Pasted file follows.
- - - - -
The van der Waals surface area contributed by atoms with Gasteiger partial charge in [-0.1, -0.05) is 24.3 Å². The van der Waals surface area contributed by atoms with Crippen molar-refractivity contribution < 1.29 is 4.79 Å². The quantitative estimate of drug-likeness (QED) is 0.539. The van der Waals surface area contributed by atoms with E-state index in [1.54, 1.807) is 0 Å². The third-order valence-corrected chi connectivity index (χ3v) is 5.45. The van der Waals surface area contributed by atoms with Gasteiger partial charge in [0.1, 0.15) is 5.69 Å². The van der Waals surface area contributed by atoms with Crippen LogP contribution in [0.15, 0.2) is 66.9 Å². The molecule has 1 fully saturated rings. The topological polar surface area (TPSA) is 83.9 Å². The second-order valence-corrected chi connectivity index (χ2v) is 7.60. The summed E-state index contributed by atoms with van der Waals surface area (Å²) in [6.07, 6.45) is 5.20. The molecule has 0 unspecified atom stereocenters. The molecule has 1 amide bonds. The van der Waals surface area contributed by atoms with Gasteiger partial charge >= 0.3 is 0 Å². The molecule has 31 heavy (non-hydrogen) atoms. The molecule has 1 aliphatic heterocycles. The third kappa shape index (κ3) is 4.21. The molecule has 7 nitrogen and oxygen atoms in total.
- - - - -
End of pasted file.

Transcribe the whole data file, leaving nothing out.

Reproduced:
The van der Waals surface area contributed by atoms with Gasteiger partial charge in [-0.1, -0.05) is 24.3 Å². The van der Waals surface area contributed by atoms with Crippen molar-refractivity contribution < 1.29 is 4.79 Å². The quantitative estimate of drug-likeness (QED) is 0.539. The van der Waals surface area contributed by atoms with E-state index in [1.54, 1.807) is 0 Å². The third-order valence-corrected chi connectivity index (χ3v) is 5.45. The van der Waals surface area contributed by atoms with Gasteiger partial charge in [0.1, 0.15) is 5.69 Å². The van der Waals surface area contributed by atoms with Crippen LogP contribution in [0.15, 0.2) is 66.9 Å². The molecule has 1 fully saturated rings. The topological polar surface area (TPSA) is 83.9 Å². The second-order valence-corrected chi connectivity index (χ2v) is 7.60. The summed E-state index contributed by atoms with van der Waals surface area (Å²) in [6.07, 6.45) is 5.20. The molecule has 0 unspecified atom stereocenters. The molecule has 1 amide bonds. The van der Waals surface area contributed by atoms with Gasteiger partial charge >= 0.3 is 0 Å². The molecule has 31 heavy (non-hydrogen) atoms. The molecule has 1 aliphatic heterocycles. The third kappa shape index (κ3) is 4.21. The molecule has 7 nitrogen and oxygen atoms in total.